Nursing Bats Back to Health with @nightingalequilts

This #batweek, learn more about what goes into rehabilitating injured bats by following @nightingalequilts on Instagram.

“Bats are the bees of the mammal world,” says Caroline Greco (@nightingalequilts), who has nursed back to health more than 30 bats from her home in New South Wales, Australia.

Caroline hopes to demystify and soften perceptions of these creatures among a bat-wary public. “Without them whole ecosystems will collapse, with a domino effect passing on to human society,” she says.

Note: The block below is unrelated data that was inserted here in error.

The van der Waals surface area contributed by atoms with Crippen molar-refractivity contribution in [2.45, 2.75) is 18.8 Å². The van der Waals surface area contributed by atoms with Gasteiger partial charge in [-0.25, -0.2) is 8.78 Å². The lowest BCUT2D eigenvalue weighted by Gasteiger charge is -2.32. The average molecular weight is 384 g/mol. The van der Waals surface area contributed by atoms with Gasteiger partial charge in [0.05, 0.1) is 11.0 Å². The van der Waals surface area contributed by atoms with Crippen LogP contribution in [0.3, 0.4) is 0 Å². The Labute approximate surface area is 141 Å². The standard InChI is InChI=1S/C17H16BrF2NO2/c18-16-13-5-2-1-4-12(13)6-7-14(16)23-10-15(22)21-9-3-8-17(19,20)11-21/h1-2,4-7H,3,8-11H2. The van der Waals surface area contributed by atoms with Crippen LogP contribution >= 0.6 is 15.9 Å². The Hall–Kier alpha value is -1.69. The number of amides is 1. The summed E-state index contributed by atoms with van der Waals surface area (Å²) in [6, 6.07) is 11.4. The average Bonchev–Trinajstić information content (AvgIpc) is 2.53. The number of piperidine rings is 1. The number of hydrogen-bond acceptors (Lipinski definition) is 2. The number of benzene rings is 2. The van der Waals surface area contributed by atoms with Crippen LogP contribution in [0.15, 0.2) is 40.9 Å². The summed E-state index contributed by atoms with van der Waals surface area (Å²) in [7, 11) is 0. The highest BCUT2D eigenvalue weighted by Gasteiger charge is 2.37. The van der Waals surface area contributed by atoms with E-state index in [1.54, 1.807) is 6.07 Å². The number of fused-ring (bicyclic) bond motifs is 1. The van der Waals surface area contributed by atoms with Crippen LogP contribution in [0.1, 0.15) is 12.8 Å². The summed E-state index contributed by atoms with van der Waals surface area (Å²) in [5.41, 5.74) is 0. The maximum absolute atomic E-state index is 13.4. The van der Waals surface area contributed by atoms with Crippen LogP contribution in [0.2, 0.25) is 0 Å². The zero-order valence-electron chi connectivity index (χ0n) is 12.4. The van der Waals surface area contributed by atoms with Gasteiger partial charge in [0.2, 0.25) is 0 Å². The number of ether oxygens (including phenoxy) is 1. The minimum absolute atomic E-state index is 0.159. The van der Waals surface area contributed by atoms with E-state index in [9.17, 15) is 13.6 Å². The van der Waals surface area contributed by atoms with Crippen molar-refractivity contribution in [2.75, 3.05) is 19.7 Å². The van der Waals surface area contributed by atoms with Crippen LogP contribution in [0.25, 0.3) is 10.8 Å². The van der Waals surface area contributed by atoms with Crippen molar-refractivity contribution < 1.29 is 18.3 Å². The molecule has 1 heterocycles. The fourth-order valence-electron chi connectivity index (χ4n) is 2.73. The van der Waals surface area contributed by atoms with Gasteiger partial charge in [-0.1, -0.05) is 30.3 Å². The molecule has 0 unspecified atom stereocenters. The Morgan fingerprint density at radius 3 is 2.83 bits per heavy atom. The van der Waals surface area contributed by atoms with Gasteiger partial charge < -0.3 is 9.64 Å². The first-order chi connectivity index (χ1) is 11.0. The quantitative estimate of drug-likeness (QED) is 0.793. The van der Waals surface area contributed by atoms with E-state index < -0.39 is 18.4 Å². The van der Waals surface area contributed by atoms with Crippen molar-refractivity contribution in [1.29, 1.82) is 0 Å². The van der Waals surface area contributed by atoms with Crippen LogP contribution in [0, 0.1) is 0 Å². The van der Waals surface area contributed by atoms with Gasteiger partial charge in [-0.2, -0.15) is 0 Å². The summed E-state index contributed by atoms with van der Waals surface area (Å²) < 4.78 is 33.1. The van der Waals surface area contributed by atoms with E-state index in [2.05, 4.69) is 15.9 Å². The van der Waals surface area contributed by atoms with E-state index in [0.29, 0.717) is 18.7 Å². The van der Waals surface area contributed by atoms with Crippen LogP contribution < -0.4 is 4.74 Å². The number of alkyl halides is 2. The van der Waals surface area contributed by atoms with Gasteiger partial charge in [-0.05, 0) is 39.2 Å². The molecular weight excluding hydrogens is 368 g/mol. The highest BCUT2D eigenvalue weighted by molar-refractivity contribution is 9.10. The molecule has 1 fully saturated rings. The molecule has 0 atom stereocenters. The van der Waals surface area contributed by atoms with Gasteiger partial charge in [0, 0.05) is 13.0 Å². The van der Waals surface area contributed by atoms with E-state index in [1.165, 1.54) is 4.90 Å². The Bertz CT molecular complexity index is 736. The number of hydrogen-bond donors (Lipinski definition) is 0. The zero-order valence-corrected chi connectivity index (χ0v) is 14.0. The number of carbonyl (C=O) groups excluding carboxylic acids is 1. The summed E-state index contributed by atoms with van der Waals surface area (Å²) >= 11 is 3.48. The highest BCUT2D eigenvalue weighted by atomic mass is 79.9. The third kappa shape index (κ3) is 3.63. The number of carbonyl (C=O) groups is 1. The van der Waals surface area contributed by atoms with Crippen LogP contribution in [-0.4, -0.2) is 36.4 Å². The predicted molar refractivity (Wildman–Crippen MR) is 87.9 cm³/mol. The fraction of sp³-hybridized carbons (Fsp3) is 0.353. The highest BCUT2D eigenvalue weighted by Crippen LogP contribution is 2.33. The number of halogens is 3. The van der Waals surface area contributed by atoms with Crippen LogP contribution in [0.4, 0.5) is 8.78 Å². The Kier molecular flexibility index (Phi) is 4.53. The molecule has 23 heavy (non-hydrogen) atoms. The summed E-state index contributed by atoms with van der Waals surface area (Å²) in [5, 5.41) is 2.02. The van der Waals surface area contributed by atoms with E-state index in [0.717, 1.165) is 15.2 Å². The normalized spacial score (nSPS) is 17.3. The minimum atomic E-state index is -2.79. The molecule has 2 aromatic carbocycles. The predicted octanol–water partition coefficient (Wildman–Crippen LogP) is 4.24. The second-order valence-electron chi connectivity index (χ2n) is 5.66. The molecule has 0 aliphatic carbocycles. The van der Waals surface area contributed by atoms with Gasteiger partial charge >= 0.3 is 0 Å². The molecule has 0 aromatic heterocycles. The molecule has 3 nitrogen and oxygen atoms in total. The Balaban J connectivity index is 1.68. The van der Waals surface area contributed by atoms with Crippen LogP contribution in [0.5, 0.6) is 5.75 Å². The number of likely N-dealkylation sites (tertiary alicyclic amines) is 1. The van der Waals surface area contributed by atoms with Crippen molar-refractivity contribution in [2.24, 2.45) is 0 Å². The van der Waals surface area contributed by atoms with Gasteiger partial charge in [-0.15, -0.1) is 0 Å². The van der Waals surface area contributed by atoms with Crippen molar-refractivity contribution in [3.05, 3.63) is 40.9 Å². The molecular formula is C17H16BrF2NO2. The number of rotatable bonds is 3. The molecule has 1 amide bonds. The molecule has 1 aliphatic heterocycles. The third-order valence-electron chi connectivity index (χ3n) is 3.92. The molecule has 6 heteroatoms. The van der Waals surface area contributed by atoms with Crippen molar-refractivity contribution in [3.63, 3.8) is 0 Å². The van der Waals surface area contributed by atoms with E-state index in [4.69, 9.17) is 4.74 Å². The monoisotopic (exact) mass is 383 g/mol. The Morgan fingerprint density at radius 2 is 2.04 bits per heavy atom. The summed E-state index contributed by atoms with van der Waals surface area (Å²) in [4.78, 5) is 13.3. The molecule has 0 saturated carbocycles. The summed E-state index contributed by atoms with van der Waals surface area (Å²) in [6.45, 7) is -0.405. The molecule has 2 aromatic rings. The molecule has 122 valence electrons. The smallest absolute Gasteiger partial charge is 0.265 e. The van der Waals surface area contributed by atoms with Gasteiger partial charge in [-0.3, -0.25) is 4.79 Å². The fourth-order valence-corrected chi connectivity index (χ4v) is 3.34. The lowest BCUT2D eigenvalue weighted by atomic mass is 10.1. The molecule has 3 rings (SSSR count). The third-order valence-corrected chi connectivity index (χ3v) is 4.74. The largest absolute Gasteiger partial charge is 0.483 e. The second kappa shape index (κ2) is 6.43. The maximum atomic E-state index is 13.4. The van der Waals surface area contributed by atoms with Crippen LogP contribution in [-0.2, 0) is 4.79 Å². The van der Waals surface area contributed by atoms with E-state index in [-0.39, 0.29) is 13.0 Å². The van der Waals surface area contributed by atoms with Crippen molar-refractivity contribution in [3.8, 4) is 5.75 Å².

The bats in Caroline’s care are not pets. She’s specially trained to know the rehabilitative needs of each rescued bat so that it can be returned to the wild. Handling of adults is kept to a minimum, for instance. And for young bats, a priority is placed on preparing them to interact with others. “We provide them with toys and enrichment to keep their minds active and ensure they develop into well-adjusted juvenile bats ready to learn social skills from adult bats,” says Caroline, adding, “The priority is the animal’s welfare.”

If you encounter an injured bat, says Caroline, the best way to keep yourself and the bat safe is to call local wildlife experts with proper training and vaccinations.


Tsukioka Yoshitoshi (月岡 芳年), Bats and Umbrellas (コウモリやパラソル); Chushingura (Treasury of Loyal Retainers), Fifth Act, c. 1882.